Here are some general tips to help you feel better after your treatment:
- Avoid makeup, lotion or other products that could irritate your skin as you heal.
- Apply a cool compress to reduce discomfort and swelling.
- Avoid activities that increase the risk of infection as you recover, like swimming.
- Use the sunscreen your doctor recommends and minimize sun exposure.
- Avoid scratching or touching the treated skin until you heal.
- Stay hydrated to help your body recover faster.
Will You Need Follow-up Treatments for Laser Resurfacing?
You may or may not need follow-up sessions depending on the treatment you received. For example, if you receive nonablative laser treatment, your doctor may recommend follow-up treatments for the best results. Nonablative laser treatments are usually performed in multiple sessions over several weeks. On the other hand, ablative laser resurfacing might produce the results you want in a single session.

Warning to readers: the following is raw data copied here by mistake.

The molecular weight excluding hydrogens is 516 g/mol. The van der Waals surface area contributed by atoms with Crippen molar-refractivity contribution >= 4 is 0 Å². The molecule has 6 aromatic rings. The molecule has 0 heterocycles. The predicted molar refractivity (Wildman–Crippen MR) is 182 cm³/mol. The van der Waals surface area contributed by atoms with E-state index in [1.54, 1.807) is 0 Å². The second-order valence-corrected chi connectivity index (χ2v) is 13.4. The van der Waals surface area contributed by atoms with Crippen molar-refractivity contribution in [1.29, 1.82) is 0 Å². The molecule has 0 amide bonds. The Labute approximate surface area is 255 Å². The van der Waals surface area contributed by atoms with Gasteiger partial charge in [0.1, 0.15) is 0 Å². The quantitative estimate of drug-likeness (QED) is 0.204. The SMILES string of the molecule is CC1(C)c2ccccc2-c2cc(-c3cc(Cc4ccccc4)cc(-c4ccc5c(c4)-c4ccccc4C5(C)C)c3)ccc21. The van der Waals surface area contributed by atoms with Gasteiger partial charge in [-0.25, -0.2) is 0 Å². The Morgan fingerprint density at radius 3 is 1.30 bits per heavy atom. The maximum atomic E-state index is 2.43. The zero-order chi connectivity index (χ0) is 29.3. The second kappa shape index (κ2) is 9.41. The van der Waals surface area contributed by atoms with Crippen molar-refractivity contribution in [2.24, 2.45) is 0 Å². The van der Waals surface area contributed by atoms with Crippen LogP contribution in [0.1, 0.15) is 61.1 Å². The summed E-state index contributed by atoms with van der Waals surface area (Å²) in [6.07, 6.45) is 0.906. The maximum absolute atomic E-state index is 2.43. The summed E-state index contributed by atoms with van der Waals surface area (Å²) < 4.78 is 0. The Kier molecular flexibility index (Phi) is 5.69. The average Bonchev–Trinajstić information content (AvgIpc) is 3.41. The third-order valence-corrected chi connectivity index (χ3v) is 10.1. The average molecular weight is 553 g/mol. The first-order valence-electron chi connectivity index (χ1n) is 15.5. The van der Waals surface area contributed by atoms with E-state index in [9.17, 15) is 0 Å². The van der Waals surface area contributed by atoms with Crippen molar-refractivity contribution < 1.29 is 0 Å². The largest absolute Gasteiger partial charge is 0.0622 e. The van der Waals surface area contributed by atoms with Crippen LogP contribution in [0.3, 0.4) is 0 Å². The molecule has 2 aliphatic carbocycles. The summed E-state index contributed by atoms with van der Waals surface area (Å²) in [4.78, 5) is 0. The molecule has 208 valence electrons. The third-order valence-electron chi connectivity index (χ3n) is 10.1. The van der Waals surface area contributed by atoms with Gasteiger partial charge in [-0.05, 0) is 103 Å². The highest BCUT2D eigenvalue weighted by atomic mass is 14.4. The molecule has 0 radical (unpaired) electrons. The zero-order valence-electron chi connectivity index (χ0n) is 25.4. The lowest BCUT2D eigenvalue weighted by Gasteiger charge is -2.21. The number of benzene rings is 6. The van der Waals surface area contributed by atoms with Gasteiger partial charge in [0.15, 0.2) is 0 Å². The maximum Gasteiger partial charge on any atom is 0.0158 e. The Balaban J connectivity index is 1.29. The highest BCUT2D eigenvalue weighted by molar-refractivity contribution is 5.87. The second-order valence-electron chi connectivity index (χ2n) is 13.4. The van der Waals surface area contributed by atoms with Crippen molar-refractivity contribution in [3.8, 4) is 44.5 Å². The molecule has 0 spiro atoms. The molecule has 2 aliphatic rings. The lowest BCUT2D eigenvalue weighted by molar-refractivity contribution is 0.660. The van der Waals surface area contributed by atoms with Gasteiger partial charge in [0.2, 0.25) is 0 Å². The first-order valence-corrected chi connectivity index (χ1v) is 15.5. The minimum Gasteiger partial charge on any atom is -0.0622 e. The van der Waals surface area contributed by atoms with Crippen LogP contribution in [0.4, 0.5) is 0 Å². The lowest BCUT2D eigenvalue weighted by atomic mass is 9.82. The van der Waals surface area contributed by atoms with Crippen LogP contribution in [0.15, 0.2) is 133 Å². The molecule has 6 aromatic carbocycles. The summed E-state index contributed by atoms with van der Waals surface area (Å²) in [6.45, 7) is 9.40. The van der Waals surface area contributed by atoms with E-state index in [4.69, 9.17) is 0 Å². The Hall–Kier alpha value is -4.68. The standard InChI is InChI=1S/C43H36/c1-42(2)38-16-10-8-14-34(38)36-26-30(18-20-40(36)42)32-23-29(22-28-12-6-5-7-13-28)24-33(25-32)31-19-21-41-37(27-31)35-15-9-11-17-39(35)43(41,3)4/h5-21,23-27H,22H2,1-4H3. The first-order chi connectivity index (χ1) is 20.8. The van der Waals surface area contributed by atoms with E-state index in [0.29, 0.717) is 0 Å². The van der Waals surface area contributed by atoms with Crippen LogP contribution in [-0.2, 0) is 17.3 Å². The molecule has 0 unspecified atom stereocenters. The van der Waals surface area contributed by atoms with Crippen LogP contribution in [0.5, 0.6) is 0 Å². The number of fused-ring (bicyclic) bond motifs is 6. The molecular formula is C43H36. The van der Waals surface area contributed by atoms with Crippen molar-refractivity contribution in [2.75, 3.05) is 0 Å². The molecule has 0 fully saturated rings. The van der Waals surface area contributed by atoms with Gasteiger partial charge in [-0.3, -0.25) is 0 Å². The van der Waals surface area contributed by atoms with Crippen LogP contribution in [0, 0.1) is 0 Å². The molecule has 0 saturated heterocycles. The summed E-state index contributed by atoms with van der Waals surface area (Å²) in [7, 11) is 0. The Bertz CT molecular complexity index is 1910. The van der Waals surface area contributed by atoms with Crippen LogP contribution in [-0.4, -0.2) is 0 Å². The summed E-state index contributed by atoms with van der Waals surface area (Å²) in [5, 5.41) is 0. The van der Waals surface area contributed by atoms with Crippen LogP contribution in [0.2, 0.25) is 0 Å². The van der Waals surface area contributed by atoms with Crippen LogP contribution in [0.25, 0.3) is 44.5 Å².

Your needs also determine whether you’ll require follow-up treatments. If you have a minor concern, like fine lines, you may only need one laser resurfacing treatment. The results from treating a minor concern could last seven years or longer.
If you require more intense treatment, you might consider yearly or monthly laser resurfacing. Your dermatologist or aesthetician can help you determine a routine that produces the results you’re hoping for.
Schedule a Consultation for Skin Resurfacing in Bakersfield, California
Laser resurfacing is just one method for rejuvenating your skin and getting back that youthful glow. For anti-aging treatment that’s quick, non-invasive and requires minimal downtime, ask us about Morpheus8, one of the most advanced skin resurfacing procedures. Morpheus8 combines microneedles and radiofrequency to reach deep into your skin and stimulate collagen and elastin production. The result is tighter, smoother, more radiant skin — and a short laser facial recovery.
Ready to reduce the effects of aging and endless California sunshine? Contact our medical aesthetic clinic today to schedule your consultation or learn more about our cosmetic services.